Sunday, April 9


What did you sing today?

Holy Week here at Notre Dame is one of the most incredible series of liturgies I've encountered. As such, I thought I'd share the experience, as best I could, in writing. (NB: There will be several choir-nerd type details, so those of you who are not so inclined, feel free to skip over them.)

The procession began from the architecture building, with much incense and banners, and came out of the front doors onto the steps, to the chant Hosanna Filio David. The picture of the doors bursting open and the cloud of incense rolling out into the sunlight before the Crucifix and banners was truly stunning (at least from my front-row spot). Palms were blessed and the Gospel of Jesus' entrance into Jerusalem was read, and then the procession toward the Basilica of the Sacred Heart began.

All of the hymns ("To Jesus Christ Our Sovereign King" "At the Name of Jesus" and "Crown Him with Many Crowns") were first intoned on the carillon, and the choir lined the procession path in an attempt to keep the hymns together. They fell apart slightly, due to the electronic delay of the cantor on the speaker system, but the transition from outside to in was fairly smooth. The final hymn of the procession, as the priests entered, was "All Glory, Laud, and Honor," sung with a descant on the chorus (as best we could while climbing the loft steps and getting into place).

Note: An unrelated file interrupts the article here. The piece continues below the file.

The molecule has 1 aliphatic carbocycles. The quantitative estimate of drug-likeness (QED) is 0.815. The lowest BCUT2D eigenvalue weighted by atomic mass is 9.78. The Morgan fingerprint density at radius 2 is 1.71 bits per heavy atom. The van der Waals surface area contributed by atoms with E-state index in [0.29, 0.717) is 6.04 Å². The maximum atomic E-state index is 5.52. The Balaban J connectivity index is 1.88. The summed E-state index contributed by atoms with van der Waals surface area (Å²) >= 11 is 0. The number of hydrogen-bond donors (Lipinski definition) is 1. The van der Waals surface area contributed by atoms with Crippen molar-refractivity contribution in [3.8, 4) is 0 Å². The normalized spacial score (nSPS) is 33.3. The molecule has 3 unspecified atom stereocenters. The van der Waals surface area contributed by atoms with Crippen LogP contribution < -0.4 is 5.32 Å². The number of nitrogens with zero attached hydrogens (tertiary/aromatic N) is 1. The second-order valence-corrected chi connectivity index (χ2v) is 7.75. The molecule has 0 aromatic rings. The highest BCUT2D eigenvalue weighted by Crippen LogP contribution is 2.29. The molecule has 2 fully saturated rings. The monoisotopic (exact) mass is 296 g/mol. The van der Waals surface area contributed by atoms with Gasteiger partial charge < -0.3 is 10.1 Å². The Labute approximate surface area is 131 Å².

The Gospel Acclamation and verse were written by Calvin Bower, an emeritus of our Music Department here. The verse, "Christ became obedient for us, even unto death, even death on a cross; therefore God raised Him on high, and gave him a name above all other names," was a choral setting, with a very effective use of dissonance in the treble voices on the first phrase, and the men joining for a soaring crescendo on the second.

The Mass setting was the David Hurd's "New Plainchant Mass," which I like very much in theory, though it can sound a tad clunky when you have to get organ and congregation involved.
The offertory was O Crux Ave, Spes Unica, by Christobal Morales, the text of which is the sixth verse of the Vexilla Regis. This piece is especially appropriate at Notre Dame, since the motto of the Congregation of the Holy Cross is "Spes Unica."

O crux ave spes unica
hoc passionis tempore
auge piis justitiam
reisque dona veniam.

O cross, our only hope
in this time of suffering,
grant justice to the faithful
and mercy to those awaiting judgment.

Communion music was Lucian Deiss's "Keep in Mind that Jesus Christ has Died for Us," and the finale from the Bach St. Matthew Passion, "Wir Setzen Uns," the beautiful text of which translates as follows:

"We lay ourselves with weeping prostrate
And cry to thee within the tomb:
Rest thou gently, gently rest!
Rest, O ye exhausted members!
This your tomb and this tombstone
Shall for ev'ry anguished conscience
Be a pillow of soft comfort
And the spirit's place of rest.
Most content, slumber here, the eyes in rest."

For the closing hymn, we sang "O Sacred Head" in four parts. The usual organ postlude was lacking for this Mass, as will be the case until Easter.

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